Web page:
It is life that can metabolize rocks, and life that can form inert substances that have the same chemical formulae as rocks.
And it is living beings who ask these questions and design experiments to find answers. It is living beings who can teach each other these concepts and discoveries, so that each generation does not have to figure it out anew.
In my view – to be alive is not only to metabolize, but also to share knowledge and wisdom. These are women who need more than YES/NO answers because cancer is a disease of living cells and cancer can kill.
Monday, July 23, 2012
I try to pick which arguments are worth my time. Yesterday I got into an argument about which arguments are worthwhile. Talk about circular arguing?
A friend had read an article in which the author claimed that the Supreme Court decision that prayer cannot be required in public school had resulted in a drop in SAT scores for 1963.
I looked up the SAT scores between 1952 and 2011: http://www.erikthered.com/tutor/historical-average-SAT-scores.pdf
Simple fact – the average 1963 SAT scores were higher than any previous year. Not by much, but definitely higher. I’d have thought the argument was over.
I was wrong. Suddenly I was embroiled in an argument about how I had to do something about this man who was blaming a non-existent problem on a Supreme Court decision. I went to his website. I posted the link to the SAT scores. Anybody who reads his nonsense will see my link.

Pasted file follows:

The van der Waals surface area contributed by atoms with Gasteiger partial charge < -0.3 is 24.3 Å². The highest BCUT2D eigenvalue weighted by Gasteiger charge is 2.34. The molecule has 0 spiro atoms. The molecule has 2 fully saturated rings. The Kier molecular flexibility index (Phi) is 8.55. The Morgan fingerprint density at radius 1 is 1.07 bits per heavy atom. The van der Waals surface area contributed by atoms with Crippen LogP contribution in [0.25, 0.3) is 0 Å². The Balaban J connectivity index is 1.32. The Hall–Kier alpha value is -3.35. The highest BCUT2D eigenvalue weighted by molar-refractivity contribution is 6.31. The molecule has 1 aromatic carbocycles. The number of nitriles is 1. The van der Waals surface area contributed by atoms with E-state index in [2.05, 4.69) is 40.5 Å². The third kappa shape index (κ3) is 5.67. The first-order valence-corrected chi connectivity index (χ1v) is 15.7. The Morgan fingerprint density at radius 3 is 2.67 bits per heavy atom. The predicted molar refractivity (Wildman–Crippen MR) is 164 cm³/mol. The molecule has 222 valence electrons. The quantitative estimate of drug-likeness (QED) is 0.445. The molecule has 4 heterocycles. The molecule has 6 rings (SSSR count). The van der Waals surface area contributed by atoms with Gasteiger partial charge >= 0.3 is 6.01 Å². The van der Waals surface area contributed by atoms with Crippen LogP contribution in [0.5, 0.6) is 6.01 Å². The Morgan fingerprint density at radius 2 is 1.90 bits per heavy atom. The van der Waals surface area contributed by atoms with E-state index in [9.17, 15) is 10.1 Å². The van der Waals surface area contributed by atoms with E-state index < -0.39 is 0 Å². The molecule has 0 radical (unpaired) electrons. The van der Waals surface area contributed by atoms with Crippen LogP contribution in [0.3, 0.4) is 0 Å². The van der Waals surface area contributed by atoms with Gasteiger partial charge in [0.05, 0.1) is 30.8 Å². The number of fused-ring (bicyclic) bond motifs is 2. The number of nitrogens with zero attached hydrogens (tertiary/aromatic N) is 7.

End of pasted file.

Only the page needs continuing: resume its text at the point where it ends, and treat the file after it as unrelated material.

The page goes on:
But my opponent – who was on my side regarding the angry man – was not satisfied. She wanted me to “call him out” for his wrong headedness in criticizing the Supreme Court. She thought he was immoral. Evil. She read me the riot act that all it takes for evil to happen is that good people do nothing. Yet she did not bother to post her thoughts on this man’s website.
This man has no power. He wrote a book with a faulty premise. I think he’s best ignored. Why give him any more time, any more space on the web or in our lives? Note: I’m not giving his name or a link to his site here. I’m not really discussing him. I’m discussing a tendency to argue about nothing.
If this man were running for office, I’d support his opponent.
If he was teaching a prayer class to increase SAT scores, I’d leave him alone.